Welcome to Skyrim. Or, more likely, welcome back to Skyrim — the fantasy RPG world of The Elder Scrolls V, a game which sold some 20 million copies since it was released five years ago. And now, perhaps because there simply aren’t enough remastered versions of older games on the current consoles, Bethesda has updated it. If you sunk 500 hours into the original, but desperately need the water to flow more realistically before you go back to it, this is the game for you.
The game itself, and more specifically the game world, is a wonder — a vast and diverse land that begs to be explored. Nothing’s changed in that respect. Bethesda RPGs work best when you just set off to see what you can find, and Skyrim has rarely, if ever, been bettered. The sense of possibility when the opening mission/tutorial ends and you’re just left to fend for yourself in the untamed wilds remains undiminished.
But it works both ways. Prettier it may be, but this is basically the same game, so the complaints that were raised originally — bland main story, slightly clunky combat — are still valid. But just as the original Skyrim transcended those minor issues because of everything it did right, so does the Special Edition.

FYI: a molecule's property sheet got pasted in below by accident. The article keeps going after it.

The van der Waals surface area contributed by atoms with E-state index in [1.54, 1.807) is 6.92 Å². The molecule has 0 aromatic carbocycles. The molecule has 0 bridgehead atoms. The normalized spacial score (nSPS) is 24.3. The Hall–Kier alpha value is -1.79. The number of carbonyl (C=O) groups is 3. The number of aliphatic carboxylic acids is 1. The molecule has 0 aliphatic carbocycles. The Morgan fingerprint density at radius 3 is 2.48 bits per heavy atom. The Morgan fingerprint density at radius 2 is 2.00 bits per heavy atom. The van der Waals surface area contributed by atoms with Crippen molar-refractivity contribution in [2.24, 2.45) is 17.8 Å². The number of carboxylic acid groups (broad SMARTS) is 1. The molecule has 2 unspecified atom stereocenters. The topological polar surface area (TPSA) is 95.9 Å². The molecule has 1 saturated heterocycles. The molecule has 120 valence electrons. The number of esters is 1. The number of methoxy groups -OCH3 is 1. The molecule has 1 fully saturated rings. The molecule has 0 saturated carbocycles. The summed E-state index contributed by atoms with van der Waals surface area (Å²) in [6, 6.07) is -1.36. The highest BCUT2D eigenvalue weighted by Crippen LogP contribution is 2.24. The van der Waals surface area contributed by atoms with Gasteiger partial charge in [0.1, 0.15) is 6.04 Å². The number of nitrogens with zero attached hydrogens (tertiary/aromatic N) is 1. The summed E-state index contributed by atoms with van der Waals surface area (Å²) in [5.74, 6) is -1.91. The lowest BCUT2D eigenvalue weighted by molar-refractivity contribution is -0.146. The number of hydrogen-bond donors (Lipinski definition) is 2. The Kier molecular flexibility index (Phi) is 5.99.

The real question here is what impact the upgraded graphics and physics have. Initially, it’s underwhelming. But memories can be tricky things, and it’s only when comparing the original and the new version side by side does it become apparent how much better it looks now. Draw depth is improved, there are fewer glitches and fancy new lighting effects have been added (presumably ported from Fallout 4). For the first time on consoles there’s also mod support.
It’s clearly an older game — a brand new Elder Scrolls game will (you’d hope) look far superior to this. But this is one of the finest games of the previous console generation (perhaps one of the best ever) and the Special Edition is absolutely the best way to experience it. If only to see just how realistic the water looks.